Encyclopedia of Nanotechnology

Living Edition
| Editors: Bharat Bhushan

High Energy Synchrotron Radiation and Its Impact on Characterizing Nanoparticles

Living reference work entry
DOI: https://doi.org/10.1007/978-94-007-6178-0_100968-1



High-energy synchrotron radiation does not have a clear and generally accepted definition. Its unique characteristic is the high penetration into material, and it depends on what is regarded as high penetration – millimeter or centimeter – and in what material, lightweight or comprising heavy atoms. For practical reasons which find their ways into special constructional solutions, one can regard the X-ray regime between 50 and 150 keV as high-energy synchrotron radiation, thus a wavelength regime 0.08–0.24 Å. A look into the literature reveals a penetration of several 100 μm up to centimeters into most materials [ 1]. Table 1 lists the penetration depths (intensity falling off to e −1) of some materials in the aforementioned energy regime.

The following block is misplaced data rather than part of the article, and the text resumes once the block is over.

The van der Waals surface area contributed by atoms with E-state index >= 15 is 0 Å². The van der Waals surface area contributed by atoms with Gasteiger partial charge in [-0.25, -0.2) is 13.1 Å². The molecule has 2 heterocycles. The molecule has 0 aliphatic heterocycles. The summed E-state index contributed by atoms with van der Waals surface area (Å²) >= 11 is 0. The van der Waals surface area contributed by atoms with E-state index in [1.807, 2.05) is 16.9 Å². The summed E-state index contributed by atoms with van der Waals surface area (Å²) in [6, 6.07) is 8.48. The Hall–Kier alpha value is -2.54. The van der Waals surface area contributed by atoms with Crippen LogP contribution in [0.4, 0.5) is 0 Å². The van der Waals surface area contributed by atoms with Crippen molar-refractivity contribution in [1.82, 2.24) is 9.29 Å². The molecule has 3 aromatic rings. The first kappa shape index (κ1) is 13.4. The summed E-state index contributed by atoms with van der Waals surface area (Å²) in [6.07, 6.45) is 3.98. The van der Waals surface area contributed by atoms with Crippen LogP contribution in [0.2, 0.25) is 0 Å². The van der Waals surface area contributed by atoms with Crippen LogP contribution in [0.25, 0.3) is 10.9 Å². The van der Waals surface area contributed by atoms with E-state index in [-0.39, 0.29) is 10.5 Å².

Table 1

Penetration depths for some elements plus water in the energy regime 50–150 keV

Element (atomic number)

Penetration depth at 50 keV

Penetration depth at 100 keV



Synchrotron Radiation Laser Beam Welding Synchrotron Radiation Source Synchrotron Radiation Diffraction Diffraction Contrast Tomography 
These keywords were added by machine and not by the authors. This process is experimental and the keywords may be updated as the learning algorithm improves.
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© Springer Science+Business Media Dordrecht 2015

Authors and Affiliations

  1. 1.Institute of Materials ResearchHelmholtz-Zentrum GeesthachtGeesthachtGermany